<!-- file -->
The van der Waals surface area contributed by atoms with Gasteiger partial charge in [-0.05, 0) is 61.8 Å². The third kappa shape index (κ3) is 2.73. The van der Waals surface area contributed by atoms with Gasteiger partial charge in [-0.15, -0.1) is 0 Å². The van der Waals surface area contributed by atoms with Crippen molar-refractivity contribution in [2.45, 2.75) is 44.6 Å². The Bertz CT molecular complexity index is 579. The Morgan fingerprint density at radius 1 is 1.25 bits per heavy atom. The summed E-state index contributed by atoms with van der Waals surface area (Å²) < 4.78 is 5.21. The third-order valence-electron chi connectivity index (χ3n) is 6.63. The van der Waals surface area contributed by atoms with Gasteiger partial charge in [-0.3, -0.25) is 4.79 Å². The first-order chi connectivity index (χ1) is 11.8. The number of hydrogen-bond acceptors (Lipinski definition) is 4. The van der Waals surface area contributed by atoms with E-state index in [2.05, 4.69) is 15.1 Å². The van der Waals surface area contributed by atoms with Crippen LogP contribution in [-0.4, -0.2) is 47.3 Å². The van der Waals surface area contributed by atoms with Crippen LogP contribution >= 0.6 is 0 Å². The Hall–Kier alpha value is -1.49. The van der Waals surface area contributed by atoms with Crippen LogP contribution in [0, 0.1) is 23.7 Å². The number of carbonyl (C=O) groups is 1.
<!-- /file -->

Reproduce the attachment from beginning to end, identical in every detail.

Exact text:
The van der Waals surface area contributed by atoms with Gasteiger partial charge in [-0.05, 0) is 61.8 Å². The third kappa shape index (κ3) is 2.73. The van der Waals surface area contributed by atoms with Gasteiger partial charge in [-0.15, -0.1) is 0 Å². The van der Waals surface area contributed by atoms with Crippen molar-refractivity contribution in [2.45, 2.75) is 44.6 Å². The Bertz CT molecular complexity index is 579. The Morgan fingerprint density at radius 1 is 1.25 bits per heavy atom. The summed E-state index contributed by atoms with van der Waals surface area (Å²) < 4.78 is 5.21. The third-order valence-electron chi connectivity index (χ3n) is 6.63. The van der Waals surface area contributed by atoms with Gasteiger partial charge in [-0.3, -0.25) is 4.79 Å². The first-order chi connectivity index (χ1) is 11.8. The number of hydrogen-bond acceptors (Lipinski definition) is 4. The van der Waals surface area contributed by atoms with E-state index in [2.05, 4.69) is 15.1 Å². The van der Waals surface area contributed by atoms with Crippen LogP contribution in [-0.4, -0.2) is 47.3 Å². The van der Waals surface area contributed by atoms with Crippen LogP contribution >= 0.6 is 0 Å². The Hall–Kier alpha value is -1.49. The van der Waals surface area contributed by atoms with Crippen LogP contribution in [0, 0.1) is 23.7 Å². The number of carbonyl (C=O) groups is 1.